Currently within English planning literature there are polarizing debates about whether neighbourhood planning represents a politically useful tool for communities to utilize to challenge and shape top-down government development plans for their neighbourhood. One side of the debate optimistically presents neighbourhood planning as a radical and exciting opportunity for communities who wish to shape development plans for their locality. On the other side of the debate neighbourhood planning is denounced as a post-political governance technology which does not enable communities to meaningfully challenge and shape government development plans for their neighbourhood. This paper will engage with these competing perspectives whilst exploring how the Greater Carpenters Neighbourhood Forum (GCNF) are using neighbourhood planning to try and protect housing on the Carpenters Estate, a council estate in Stratford, east London.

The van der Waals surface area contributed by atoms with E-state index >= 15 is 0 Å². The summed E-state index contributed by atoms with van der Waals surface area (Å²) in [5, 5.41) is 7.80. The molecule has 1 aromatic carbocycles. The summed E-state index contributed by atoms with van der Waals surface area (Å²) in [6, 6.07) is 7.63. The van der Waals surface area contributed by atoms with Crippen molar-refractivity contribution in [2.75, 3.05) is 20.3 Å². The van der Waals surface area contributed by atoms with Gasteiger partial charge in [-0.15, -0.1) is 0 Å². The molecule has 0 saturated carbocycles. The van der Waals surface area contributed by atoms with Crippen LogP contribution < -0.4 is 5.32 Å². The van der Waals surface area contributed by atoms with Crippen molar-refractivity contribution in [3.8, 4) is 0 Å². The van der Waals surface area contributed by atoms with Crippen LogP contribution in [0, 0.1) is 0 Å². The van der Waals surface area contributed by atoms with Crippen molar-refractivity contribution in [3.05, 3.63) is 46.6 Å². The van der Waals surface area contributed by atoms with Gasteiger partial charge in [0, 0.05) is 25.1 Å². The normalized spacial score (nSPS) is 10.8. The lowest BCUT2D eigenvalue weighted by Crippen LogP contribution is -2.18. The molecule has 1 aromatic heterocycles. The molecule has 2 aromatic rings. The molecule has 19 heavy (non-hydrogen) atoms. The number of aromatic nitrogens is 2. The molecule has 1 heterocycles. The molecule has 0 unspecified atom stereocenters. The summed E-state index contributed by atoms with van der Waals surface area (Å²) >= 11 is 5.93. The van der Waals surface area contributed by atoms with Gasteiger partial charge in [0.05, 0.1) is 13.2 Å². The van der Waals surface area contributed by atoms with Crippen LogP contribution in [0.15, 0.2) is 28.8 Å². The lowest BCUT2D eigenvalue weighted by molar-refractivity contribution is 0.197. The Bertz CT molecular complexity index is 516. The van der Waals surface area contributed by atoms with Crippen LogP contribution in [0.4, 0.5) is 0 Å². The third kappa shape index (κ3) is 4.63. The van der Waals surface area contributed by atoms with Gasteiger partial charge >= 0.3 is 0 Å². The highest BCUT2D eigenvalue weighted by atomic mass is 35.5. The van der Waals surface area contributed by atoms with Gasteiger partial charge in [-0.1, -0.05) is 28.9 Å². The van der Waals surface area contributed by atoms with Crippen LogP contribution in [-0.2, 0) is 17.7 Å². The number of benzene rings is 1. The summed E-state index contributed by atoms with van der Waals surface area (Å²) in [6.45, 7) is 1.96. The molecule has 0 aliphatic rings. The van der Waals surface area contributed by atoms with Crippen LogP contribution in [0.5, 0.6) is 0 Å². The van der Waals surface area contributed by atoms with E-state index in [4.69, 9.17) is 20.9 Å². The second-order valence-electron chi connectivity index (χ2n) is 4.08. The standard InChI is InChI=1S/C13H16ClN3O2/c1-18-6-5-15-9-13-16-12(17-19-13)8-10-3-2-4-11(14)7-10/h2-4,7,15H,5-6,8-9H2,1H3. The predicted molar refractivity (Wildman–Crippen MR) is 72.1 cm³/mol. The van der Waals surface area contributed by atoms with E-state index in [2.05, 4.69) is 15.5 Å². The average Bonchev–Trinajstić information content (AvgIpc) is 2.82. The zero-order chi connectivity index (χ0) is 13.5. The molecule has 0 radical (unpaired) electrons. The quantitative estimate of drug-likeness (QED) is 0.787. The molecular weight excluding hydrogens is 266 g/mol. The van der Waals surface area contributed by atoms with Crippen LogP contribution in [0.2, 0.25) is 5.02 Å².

This paper begins by providing a brief introduction to community participation in planning in England. Subsequently, this paper discusses benefits and challenges communities face engaging with formal planning mechanisms before specifically exploring perspectives on the challenges of using neighbourhood planning to realize their development aspirations for their neighbourhood. Drawing from interviews, planning document analysis, and ethnographic research carried out over the last year this paper then reflects on how neighbourhood planning is being deployed by the GCNF within a wider repertoire of community activities aimed at ensuring the protection and refurbishment of housing on the Carpenters Estate. Throughout this paper there will be reflection on whether participation in state planning processes represents a politically effective way for communities to shape development plans and outcomes for their neighbourhood. It will be argued that the political potential of neighbourhood planning for communities may be unlocked when it is pursued strategically in concert with a range of other actions aimed at challenging and shaping state development plans for a community’s neighbourhood.
|ScienceOpen disciplines:||Sociology, Political science, Political & Social philosophy, Urban studies, Architecture, Communication & Media studies|